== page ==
By Tom Cooper, War Is Boring
On the evening of Jan. 7, 2018, the coalition of the Houthi insurgency and Yemeni military units that sided with the Houthis claimed to have shot down a Saudi Tornado fighter-bomber.
A day later, Houthi and allied forces claimed to have shot down a Saudi F-15 fighter. In support of their claim, they published a dramatic video depicting what they said was the shoot-down.
For a while at least, it appeared the Saudi-led coalition fighting the Houthis and their allies was on the verge of losing its total control of Yemeni air space.
It is impossible to sufficiently emphasize the importance of this development. Although its troops are far better equipped and trained than the Houthis’ own forces are, the Saudi-led coalition has fewer troops on the battlefield. Complete control of the air is thus of crucial importance to the Saudis.
At top — a rare photograph of Soviet-made RSP-7 or RSP-10 radar systems used for ground-controlled approach, as operated by the 101st Air Defense Brigade at Daylami air base at Sana’a International since the early 1980s. Pit Weinert collection. Above — North Yemeni troops walking through a position of a South Yemeni SA-3 SAM site that used to protect Anad air base, shortly after this base was captured during the civil war of 1994. Albert Grandolini Collection
The origins of the Houthis’ air defenses can be traced back to the early 1970s. At the time there were two Yemens. North Yemen received some support from Saudi Arabia and the Soviet Union. Still, North Yemen was militarily weak.
South Yemen, a former British protectorate, gained independence in 1967 and enjoyed the support of the Soviet Union and Cuba. Working methodically, the Soviets and Cubans helped the South Yemenis gradually develop a small but effective air force and a strong ground-based air defense.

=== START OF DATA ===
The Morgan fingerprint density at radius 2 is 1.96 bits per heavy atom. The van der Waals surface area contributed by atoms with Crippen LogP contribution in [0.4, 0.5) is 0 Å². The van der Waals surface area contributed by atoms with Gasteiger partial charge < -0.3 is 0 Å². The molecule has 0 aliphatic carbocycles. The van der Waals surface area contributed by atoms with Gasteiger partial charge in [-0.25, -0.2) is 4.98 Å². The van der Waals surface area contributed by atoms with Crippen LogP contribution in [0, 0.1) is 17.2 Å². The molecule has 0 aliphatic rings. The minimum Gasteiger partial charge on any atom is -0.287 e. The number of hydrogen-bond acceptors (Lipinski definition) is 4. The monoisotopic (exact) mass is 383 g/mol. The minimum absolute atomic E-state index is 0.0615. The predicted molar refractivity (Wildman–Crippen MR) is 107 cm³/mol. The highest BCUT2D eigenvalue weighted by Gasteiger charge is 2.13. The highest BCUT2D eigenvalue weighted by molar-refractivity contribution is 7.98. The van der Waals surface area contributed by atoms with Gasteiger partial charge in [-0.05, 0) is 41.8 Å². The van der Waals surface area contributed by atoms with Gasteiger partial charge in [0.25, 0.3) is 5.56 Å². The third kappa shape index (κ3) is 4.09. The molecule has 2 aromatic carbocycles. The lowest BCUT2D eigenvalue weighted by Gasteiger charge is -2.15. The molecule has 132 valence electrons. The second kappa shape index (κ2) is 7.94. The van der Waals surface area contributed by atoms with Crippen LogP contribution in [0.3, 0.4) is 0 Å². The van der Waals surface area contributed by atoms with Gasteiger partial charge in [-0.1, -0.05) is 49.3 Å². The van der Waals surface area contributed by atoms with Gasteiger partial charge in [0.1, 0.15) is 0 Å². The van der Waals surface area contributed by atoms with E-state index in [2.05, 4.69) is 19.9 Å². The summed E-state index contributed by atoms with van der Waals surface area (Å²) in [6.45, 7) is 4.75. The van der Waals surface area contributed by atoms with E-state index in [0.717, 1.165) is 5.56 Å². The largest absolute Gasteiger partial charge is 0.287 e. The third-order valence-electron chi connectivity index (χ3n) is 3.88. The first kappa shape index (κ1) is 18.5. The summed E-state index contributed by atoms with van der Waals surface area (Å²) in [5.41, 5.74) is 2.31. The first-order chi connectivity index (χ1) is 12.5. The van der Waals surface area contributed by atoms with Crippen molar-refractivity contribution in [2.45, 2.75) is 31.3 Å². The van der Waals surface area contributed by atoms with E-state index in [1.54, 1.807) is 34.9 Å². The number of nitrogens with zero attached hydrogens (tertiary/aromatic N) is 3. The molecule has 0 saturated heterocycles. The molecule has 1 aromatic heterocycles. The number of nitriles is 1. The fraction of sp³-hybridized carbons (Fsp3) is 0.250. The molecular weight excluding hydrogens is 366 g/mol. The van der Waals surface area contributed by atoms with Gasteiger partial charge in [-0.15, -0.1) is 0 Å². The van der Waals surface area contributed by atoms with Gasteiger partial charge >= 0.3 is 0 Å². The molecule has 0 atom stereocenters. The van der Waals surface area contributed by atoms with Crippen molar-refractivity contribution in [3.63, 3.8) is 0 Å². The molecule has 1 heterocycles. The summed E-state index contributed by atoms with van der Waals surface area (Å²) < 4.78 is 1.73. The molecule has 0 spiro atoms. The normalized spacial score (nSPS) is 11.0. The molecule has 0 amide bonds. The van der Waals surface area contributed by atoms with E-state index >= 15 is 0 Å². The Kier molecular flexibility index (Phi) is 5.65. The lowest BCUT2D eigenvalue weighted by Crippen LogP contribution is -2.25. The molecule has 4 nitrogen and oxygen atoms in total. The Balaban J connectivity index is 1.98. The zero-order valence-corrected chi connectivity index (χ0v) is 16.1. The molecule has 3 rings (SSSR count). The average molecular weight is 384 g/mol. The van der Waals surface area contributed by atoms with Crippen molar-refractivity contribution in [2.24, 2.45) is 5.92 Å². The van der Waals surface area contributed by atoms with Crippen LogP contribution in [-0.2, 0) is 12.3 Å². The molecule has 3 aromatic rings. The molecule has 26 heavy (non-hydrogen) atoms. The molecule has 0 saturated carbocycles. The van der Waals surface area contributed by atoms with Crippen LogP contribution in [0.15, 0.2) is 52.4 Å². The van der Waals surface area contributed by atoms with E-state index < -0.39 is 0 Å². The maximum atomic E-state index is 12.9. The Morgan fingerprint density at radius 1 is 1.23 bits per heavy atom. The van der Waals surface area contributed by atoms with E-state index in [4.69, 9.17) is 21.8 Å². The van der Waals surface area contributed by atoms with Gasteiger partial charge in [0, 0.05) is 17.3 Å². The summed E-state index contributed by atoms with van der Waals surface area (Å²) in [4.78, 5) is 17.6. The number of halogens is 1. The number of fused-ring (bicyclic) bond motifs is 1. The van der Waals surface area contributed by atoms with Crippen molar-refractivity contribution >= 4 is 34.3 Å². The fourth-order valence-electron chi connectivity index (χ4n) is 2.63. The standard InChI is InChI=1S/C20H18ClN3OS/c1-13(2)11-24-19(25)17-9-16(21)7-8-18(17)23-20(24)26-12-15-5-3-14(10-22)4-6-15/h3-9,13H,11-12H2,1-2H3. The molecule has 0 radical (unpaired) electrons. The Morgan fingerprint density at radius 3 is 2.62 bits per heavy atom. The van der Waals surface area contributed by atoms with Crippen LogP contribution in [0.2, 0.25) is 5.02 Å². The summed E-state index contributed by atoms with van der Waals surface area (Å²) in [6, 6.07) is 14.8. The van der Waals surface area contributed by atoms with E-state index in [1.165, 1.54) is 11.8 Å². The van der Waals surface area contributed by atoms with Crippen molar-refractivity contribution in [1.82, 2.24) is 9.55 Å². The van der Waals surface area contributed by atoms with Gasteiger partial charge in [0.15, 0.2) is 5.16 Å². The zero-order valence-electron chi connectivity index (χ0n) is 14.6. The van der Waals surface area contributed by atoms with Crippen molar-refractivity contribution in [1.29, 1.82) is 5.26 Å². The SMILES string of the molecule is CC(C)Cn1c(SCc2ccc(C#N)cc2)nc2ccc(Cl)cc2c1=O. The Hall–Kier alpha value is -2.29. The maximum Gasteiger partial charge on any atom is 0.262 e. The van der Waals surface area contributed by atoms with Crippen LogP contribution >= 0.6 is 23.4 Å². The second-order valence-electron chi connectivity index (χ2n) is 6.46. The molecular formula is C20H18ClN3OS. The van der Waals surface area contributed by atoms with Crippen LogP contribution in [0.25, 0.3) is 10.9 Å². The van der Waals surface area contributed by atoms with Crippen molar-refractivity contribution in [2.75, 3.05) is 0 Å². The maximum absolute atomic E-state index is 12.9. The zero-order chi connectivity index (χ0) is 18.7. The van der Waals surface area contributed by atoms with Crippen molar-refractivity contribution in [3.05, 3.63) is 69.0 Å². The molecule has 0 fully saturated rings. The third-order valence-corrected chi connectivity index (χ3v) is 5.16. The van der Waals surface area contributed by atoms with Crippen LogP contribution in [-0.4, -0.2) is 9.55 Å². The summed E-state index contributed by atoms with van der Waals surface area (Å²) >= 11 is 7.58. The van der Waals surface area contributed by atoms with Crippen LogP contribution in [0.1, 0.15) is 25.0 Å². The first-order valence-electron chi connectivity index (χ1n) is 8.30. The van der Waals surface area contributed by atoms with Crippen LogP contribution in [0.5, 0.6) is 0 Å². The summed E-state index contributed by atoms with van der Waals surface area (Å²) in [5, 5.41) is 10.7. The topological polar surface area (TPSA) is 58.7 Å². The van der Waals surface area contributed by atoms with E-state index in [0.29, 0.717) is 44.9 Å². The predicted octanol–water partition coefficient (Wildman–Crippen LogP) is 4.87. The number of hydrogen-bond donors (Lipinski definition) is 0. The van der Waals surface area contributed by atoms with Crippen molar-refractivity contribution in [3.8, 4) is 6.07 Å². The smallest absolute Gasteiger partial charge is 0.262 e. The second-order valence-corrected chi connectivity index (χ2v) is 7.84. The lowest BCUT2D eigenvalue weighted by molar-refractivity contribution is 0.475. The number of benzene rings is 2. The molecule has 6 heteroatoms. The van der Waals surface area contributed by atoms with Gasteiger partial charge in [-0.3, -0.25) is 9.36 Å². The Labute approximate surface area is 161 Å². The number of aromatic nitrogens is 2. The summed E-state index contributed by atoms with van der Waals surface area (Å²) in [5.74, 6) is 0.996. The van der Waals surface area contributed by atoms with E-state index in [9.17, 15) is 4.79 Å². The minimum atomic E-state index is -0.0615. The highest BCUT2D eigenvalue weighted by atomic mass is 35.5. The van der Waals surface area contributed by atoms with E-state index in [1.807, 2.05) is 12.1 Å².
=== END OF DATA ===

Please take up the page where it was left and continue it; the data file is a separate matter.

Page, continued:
In 1977, the latter was equipped with four S-75/SA-2 surface-to-air systems and 136 associated V-755 missiles. All the officers in command of these systems were trained in the USSR, while other personnel were trained by Cuban advisors in South Yemen.
The South Yemeni air force and air defenses played a small but important role in the short but bitter war between two Yemens in early 1979. The conflict ended with the North’s defeat. Immediately after the ceasefire, supporters of each side scrambled to bolster the Yemens’ defenses.
South Yemeni SA-6s on display during a military parade in Aden in the early 1980s. Pit Weinert collection
With the Saudis keen to keep the United States out of North Yemen – which they consider to be within their sphere of influence – Washington showed no interest in providing surface-to-air missiles to the government in Sana’a. The Saudis went as far as to consent to North Yemen purchasing Soviet weapons, instead.
Therefore, the government in Sana’a placed an order for 12 S-75M and four S-75M2 SAM systems and a total of 752 associated V-755 missiles from the Soviet Union. Personnel were trained by Soviet advisors in North Yemen.
While always welcoming the income from arms exports, Moscow could not ignore the defense requirements of what was then its most important ally on the Arabian Peninsula — South Yemen. Correspondingly, the USSR delivered three additional S-75 SAM sites to Aden, too.
By the end of 1979, the Soviets added two 2K12/SA-6 and four 9K31/SA-9 SAM systems to the South Yemeni arsenal.
Two South Yemeni SA-9 vehicles and a single SA-2 missile, as seen during the same parade. Pit Weinert collection
In a similar action a few years later, Moscow granted permission for the export of a further air-defense systems to both Yemens. South Yemen received three S-125/SA-3 SAM systems and 108 associated V-601 missiles in 1985. North Yemen received three systems and 148 V-601 missiles in 1986.
All of these air-defense weapons saw significant action during the bitter Yemeni civil war in 1994, in the course of which the South was defeated and Yemen united into one country under the control of the government in Sana’a.
During the late 1990s and for most of the first decade of the 21st century, the air defenses of the united Yemeni military were barely operational. It was only in 2012 that Sana’a contracted the Ukrainian arms exporter Ukrobronservice to overhaul several of the remaining systems.
How much of that project was actually realized remains unclear. There were multiple reports that Ukraine upgraded of all of Yemen’s S-125s to a standard similar to the Russian-made Pechora-2M, but no evidence of the work ever emerged.
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